A Lack of Funding Isn't the VA's Problem

A Lack of Funding Isn't the VA's Problem

By Sen. Tom Coburn - July 25, 2014

As VA reform continues to languish in Congress pressure is growing on members to solve the problem with Washington’s oldest solution – more funding.

As Garry Augustine, Executive Director of Disabled American Veterans Disabled Veterans, argued recently in the Wall Street Journal, the VA needs “more money – and a predictable funding stream – to do its job.” Augustine and others are right to fault Congress for not doing its job of setting priorities but a lack of funding is not the VA’s main problem.

The numbers show the VA has hardly been strapped for cash. Funding for the VA has gone up 57 percent since 2008. And at facilities where the worst abuses occurred, such as Phoenix, funding was ample enough to finance to lavish bonuses for the very officials who should have been held accountable for harming veterans. Across the country, the problem has not been a lack of funds but terrible misuses of taxpayer funds that were already directed to help veterans get the care they need.

Moreover, the problems at the VA are not understaffed and overburdened hospitals as much as much as poor management and a lack of accountability and oversight. While funding increased 57 percent since 2008 the number of patients treated at VA facilities went up only 13.8 percent. In other words, funding growth outpaced the growth in patient load by a more than four to one margin.

Also during this time period, the number of full-time physicians at the VA went up 40 percent – again, far more than the patient load. And these significant funding increases went through even though VA doctors, on average, see half as many patients as their private sector counterparts. Poor management is a problem more funding won’t solve.

Members and outside lobbyists are also arguing that the VA needs not only more funding but more earmarks. But the earmark era itself caused congressional oversight to atrophy and abuses to grow unchecked. For decades, Congress ignored repeated warning about delays and dysfunction at the VA while it occupied itself with funding Bridges to Nowhere and Woodstock Museums.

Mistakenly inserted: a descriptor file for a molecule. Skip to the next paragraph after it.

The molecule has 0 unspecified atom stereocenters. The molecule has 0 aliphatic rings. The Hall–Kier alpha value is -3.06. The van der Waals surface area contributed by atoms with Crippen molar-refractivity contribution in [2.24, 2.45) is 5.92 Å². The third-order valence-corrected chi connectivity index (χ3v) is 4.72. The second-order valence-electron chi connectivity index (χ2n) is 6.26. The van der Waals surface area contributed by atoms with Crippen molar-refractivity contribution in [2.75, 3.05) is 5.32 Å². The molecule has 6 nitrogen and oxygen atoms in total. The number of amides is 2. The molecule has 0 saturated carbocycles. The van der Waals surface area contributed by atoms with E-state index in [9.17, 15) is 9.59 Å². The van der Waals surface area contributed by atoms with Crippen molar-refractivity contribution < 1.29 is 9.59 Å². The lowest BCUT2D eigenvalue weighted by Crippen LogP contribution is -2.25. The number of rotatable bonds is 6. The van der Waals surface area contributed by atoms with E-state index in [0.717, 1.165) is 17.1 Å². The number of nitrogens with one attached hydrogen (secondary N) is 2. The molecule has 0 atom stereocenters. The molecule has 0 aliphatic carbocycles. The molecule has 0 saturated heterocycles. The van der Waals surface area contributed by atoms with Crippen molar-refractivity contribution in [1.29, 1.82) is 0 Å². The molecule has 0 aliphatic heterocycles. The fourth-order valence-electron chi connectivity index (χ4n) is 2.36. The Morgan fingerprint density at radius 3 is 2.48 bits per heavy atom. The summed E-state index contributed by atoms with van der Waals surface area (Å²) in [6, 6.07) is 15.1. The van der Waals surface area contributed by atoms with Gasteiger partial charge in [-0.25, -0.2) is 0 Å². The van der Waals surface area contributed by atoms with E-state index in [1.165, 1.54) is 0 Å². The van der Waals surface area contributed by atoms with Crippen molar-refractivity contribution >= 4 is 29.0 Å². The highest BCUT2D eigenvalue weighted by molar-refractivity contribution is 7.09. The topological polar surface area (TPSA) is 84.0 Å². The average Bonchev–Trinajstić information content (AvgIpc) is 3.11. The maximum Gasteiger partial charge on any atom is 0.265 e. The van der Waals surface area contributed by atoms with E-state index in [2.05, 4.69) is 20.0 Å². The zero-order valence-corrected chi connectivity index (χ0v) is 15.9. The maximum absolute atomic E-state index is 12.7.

Plus, Congress has already tried – and failed – to fix this problem with “directed” or earmarked funds. In Nevada, taxpayers funded a $600 million “state of the art” medical facility in North Las Vegas, yet Nevada continues to be the state with the longest disability claim backlog in the country. Incidentally, the facility is now costing taxpayers almost $1 billion due to cost overruns and mismanagement. The VA built an emergency room that was too small and the facility was missing an ambulance drop-off ramp. I detailed this example and many others in my recent report, “Death, Delay and Dismay at the VA.”

Returning to the era earmark would guarantee that the systematic problems at the VA go unresolved. The sad fact is politicians don’t do attention-getting ribbon-cutting ceremonies around unceremonious but essential tasks like reducing wait times or filling potholes. Yet, this is the very kind of tedious, difficult work members are paid to do and will be rewarded for doing by a public that is desperately awaiting results and action.

The benchmark of real reform at the VA is an effort to solve the real problem, which is Congress’ failure to empower VA officials to manage, and Congress’ failure to give veterans real choices. Both of those problems can be solved by making it easier for VA officials to fire bad actors and by giving veterans real choices and spending power when they face long wait times.

Congress’ lack of oversight and unwillingness to tackle real problems with real solutions contributed to the deaths of more than 1,000 veterans. Solving this problem is not as difficult as Congress makes it seem. But falling back on more funding as our default solution is the surest way to cause more veterans to fall through the cracks. 

Tom Coburn is a U.S. Senator from Oklahoma.

Sen. Tom Coburn

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